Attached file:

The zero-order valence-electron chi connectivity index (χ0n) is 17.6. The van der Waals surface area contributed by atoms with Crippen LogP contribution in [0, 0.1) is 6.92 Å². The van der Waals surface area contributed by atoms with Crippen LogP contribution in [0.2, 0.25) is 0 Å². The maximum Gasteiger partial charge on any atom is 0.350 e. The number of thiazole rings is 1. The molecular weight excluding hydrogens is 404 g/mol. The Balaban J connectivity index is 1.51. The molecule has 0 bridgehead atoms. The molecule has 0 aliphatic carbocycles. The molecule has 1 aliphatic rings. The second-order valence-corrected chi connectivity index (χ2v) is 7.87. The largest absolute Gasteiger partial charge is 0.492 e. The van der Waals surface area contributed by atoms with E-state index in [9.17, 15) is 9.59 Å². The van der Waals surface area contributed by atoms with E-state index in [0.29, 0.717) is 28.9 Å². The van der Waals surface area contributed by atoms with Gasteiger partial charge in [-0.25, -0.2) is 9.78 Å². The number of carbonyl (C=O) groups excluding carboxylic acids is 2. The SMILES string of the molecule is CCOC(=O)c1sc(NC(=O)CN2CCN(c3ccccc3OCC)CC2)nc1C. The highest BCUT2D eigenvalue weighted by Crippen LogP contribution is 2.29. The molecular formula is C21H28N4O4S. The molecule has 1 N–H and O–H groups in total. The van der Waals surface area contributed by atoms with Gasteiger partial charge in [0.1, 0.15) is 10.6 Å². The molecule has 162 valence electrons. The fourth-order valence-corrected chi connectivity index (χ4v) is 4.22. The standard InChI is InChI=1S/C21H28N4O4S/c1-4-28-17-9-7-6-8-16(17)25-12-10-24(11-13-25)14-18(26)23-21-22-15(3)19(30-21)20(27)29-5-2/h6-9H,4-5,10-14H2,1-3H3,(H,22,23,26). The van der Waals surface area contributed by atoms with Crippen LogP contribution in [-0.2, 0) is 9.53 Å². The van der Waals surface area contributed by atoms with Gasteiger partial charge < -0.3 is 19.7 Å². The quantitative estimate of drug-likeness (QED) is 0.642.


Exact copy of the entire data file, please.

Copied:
The zero-order valence-electron chi connectivity index (χ0n) is 17.6. The van der Waals surface area contributed by atoms with Crippen LogP contribution in [0, 0.1) is 6.92 Å². The van der Waals surface area contributed by atoms with Crippen LogP contribution in [0.2, 0.25) is 0 Å². The maximum Gasteiger partial charge on any atom is 0.350 e. The number of thiazole rings is 1. The molecular weight excluding hydrogens is 404 g/mol. The Balaban J connectivity index is 1.51. The molecule has 0 bridgehead atoms. The molecule has 0 aliphatic carbocycles. The molecule has 1 aliphatic rings. The second-order valence-corrected chi connectivity index (χ2v) is 7.87. The largest absolute Gasteiger partial charge is 0.492 e. The van der Waals surface area contributed by atoms with E-state index in [9.17, 15) is 9.59 Å². The van der Waals surface area contributed by atoms with E-state index in [0.29, 0.717) is 28.9 Å². The van der Waals surface area contributed by atoms with Gasteiger partial charge in [-0.25, -0.2) is 9.78 Å². The number of carbonyl (C=O) groups excluding carboxylic acids is 2. The SMILES string of the molecule is CCOC(=O)c1sc(NC(=O)CN2CCN(c3ccccc3OCC)CC2)nc1C. The highest BCUT2D eigenvalue weighted by Crippen LogP contribution is 2.29. The molecular formula is C21H28N4O4S. The molecule has 1 N–H and O–H groups in total. The van der Waals surface area contributed by atoms with Gasteiger partial charge in [0.1, 0.15) is 10.6 Å². The molecule has 162 valence electrons. The fourth-order valence-corrected chi connectivity index (χ4v) is 4.22. The standard InChI is InChI=1S/C21H28N4O4S/c1-4-28-17-9-7-6-8-16(17)25-12-10-24(11-13-25)14-18(26)23-21-22-15(3)19(30-21)20(27)29-5-2/h6-9H,4-5,10-14H2,1-3H3,(H,22,23,26). The van der Waals surface area contributed by atoms with Crippen LogP contribution in [-0.2, 0) is 9.53 Å². The van der Waals surface area contributed by atoms with Gasteiger partial charge < -0.3 is 19.7 Å². The quantitative estimate of drug-likeness (QED) is 0.642.